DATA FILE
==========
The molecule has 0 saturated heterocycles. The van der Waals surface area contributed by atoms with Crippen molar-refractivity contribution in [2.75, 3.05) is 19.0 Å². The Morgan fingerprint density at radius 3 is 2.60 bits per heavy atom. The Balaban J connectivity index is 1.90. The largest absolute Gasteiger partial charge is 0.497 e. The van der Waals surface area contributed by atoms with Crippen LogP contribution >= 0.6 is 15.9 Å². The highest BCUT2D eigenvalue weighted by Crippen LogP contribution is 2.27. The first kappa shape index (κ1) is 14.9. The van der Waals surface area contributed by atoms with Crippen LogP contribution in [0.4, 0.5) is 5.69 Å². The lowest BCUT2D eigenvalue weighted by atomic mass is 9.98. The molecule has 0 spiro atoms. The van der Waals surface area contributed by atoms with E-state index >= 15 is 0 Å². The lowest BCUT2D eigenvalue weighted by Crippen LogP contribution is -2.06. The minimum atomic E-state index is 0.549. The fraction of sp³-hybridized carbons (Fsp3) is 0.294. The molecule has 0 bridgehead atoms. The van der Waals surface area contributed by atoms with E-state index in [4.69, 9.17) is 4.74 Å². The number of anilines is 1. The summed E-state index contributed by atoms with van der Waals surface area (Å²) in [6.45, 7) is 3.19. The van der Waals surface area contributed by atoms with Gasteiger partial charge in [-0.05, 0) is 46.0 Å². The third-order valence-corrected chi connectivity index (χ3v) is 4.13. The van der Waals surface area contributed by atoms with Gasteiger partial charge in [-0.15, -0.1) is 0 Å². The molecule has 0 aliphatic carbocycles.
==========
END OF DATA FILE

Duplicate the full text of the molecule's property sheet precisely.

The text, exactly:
The molecule has 0 saturated heterocycles. The van der Waals surface area contributed by atoms with Crippen molar-refractivity contribution in [2.75, 3.05) is 19.0 Å². The Morgan fingerprint density at radius 3 is 2.60 bits per heavy atom. The Balaban J connectivity index is 1.90. The largest absolute Gasteiger partial charge is 0.497 e. The van der Waals surface area contributed by atoms with Crippen LogP contribution >= 0.6 is 15.9 Å². The highest BCUT2D eigenvalue weighted by Crippen LogP contribution is 2.27. The first kappa shape index (κ1) is 14.9. The van der Waals surface area contributed by atoms with Crippen LogP contribution in [0.4, 0.5) is 5.69 Å². The lowest BCUT2D eigenvalue weighted by atomic mass is 9.98. The molecule has 0 spiro atoms. The van der Waals surface area contributed by atoms with E-state index >= 15 is 0 Å². The lowest BCUT2D eigenvalue weighted by Crippen LogP contribution is -2.06. The minimum atomic E-state index is 0.549. The fraction of sp³-hybridized carbons (Fsp3) is 0.294. The molecule has 0 bridgehead atoms. The van der Waals surface area contributed by atoms with E-state index in [4.69, 9.17) is 4.74 Å². The number of anilines is 1. The summed E-state index contributed by atoms with van der Waals surface area (Å²) in [6.45, 7) is 3.19. The van der Waals surface area contributed by atoms with Gasteiger partial charge in [-0.05, 0) is 46.0 Å². The third-order valence-corrected chi connectivity index (χ3v) is 4.13. The van der Waals surface area contributed by atoms with Gasteiger partial charge in [-0.15, -0.1) is 0 Å². The molecule has 0 aliphatic carbocycles.